Looks like Karl Rove did break the law, the same federal law that got Martha Stewart sentenced to six months in prison.
It now appears that Rove, President Bush’s chief of staff, may have lied to the FBI in October 2003 - a federal crime - when he was questioned by federal agents investigating who was responsible for leaking information about a covert CIA operative to the media.
During questioning by the FBI about his role in the Plame affair, Rove told federal agents that he only started sharing information about Plame with reporters and White House officials for the first time after conservative columnist Robert Novak identified her covert CIA status in his column on July 14, 2003. This is according to a report in the American Prospect about Rove’s testimony in March 2004, a copy of which can be found here.
But Rove wasn’t truthful with the FBI as evidenced by the recent disclosure of Time magazine reporter Matthew Cooper’s emails, which reveal Rove as the source for Cooper’s own July 2003 story identifying Plame as a CIA operative, and show that Rove spoke to Cooper nearly a week before Novak’s column was published and, according to previously published news reports, spoke to a half-dozen other reporters about Plame as early as June 2003.
“It was, KR said, Wilson's wife, who apparently works at the agency on WMD [weapons of mass destruction] issues who authorised (Wilson’s) trip," says Cooper’s July 11, 2003 email to his editor and obtained by Newsweek. “Wilson's wife is Plame, then an undercover agent working as an analyst in the CIA's Directorate of Operations counter proliferation division.”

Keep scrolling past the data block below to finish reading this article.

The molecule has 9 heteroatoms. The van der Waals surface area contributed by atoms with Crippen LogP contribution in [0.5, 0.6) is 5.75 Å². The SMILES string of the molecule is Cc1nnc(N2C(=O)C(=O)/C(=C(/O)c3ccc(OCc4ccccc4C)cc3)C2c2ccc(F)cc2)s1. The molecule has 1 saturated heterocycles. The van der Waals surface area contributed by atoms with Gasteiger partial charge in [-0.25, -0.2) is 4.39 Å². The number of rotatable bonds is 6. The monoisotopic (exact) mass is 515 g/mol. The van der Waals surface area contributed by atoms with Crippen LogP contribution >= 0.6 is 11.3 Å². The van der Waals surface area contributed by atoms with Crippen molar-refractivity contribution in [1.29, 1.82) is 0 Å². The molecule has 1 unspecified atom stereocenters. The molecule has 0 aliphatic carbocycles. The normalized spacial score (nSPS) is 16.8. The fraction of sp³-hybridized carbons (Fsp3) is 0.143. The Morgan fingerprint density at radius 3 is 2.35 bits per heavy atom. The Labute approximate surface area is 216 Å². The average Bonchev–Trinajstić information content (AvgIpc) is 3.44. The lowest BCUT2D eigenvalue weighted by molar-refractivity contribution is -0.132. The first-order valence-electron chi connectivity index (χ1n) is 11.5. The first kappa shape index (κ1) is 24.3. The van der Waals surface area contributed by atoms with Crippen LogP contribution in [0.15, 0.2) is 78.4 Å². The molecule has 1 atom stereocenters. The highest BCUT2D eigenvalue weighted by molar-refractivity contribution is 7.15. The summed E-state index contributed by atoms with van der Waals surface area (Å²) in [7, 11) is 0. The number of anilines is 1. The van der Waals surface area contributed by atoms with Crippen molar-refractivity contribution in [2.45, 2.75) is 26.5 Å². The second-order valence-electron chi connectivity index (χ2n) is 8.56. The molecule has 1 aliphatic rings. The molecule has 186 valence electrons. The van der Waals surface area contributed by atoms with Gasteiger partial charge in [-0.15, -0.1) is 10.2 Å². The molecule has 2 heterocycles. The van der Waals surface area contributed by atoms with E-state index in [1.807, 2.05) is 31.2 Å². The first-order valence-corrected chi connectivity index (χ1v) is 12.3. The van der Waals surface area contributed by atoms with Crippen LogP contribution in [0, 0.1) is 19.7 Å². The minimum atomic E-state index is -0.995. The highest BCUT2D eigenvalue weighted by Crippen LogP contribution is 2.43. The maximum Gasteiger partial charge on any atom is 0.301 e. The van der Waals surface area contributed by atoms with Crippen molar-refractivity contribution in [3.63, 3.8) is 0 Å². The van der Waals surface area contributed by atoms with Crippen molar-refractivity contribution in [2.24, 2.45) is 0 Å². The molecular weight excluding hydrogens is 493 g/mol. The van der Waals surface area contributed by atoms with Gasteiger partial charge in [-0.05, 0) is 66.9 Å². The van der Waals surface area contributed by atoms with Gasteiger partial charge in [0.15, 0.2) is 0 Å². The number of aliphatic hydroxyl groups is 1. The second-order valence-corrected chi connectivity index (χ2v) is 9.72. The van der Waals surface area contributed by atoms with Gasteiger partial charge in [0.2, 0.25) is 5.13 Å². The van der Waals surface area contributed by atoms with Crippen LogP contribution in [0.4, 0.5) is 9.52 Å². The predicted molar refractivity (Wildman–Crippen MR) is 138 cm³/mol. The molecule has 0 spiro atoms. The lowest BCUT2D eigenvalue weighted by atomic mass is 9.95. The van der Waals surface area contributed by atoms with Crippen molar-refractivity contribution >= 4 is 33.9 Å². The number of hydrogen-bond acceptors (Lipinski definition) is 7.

Moreover, evidence suggests that President Bush was aware as early as October 2003 that Rove and I. Lewis “Scooter” Libby, Vice President Dick Cheney’s chief of staff, were the sources who leaked Plame’s undercover CIA status to reporters. After the president was briefed about the issue, he said publicly the source of the leak will never be found.
Furthermore, a few aides to Condoleezza Rice, then head of the National Security Council, may have played a part as well by being the first officials to learn about Plame’s role as a CIA operative and gave that information to Rove, Libby and other senior administration officials.
The disclosure of Plame’s name and CIA status was an attempt by the White House to discredit Plame’s husband, former Ambassador Joseph Wilson, an outspoken critic of the Iraq war who had alleged that President Bush misspoke when he said in his January 2003 State of the Union address that Iraq acquired yellow-cake uranium from Niger.
Wilson was recommended by Plame, his wife, to travel to Niger to investigate the yellow-cake claims but he said publicly that Cheney’s office sent him there. Cheney did in fact contact the CIA at first to arrange the mission but Plame ultimately recommended Wilson. In February 2002, he went to Niger and reported back to the CIA there was no truth to the claims.
Here’s the fullest account yet of how the events leading up to the disclosure that Wilson’s wife was a CIA operative unfolded, and how it all leads back to Rove. But first let’s get to the real story behind the leak, the catalyst behind this issue.
Bush and senior administration officials misled Congress and the public into supporting a war predicated on the fact Iraq was concealing weapons of mass destruction that threatened its neighbours in the Middle East and posed a grave threat to the United States.
In his State of the Union address in January 2003, two months prior to the Iraq war, Bush said Iraq tried to buy yellow-cake uranium - the key component in designing a nuclear bomb - from Niger. This was the silver bullet in getting Congress to support military action two months later. To date, no weapons of mass destruction have been found in Iraq and the country barely had a weapons program, according to a report from the Iraq Survey Group.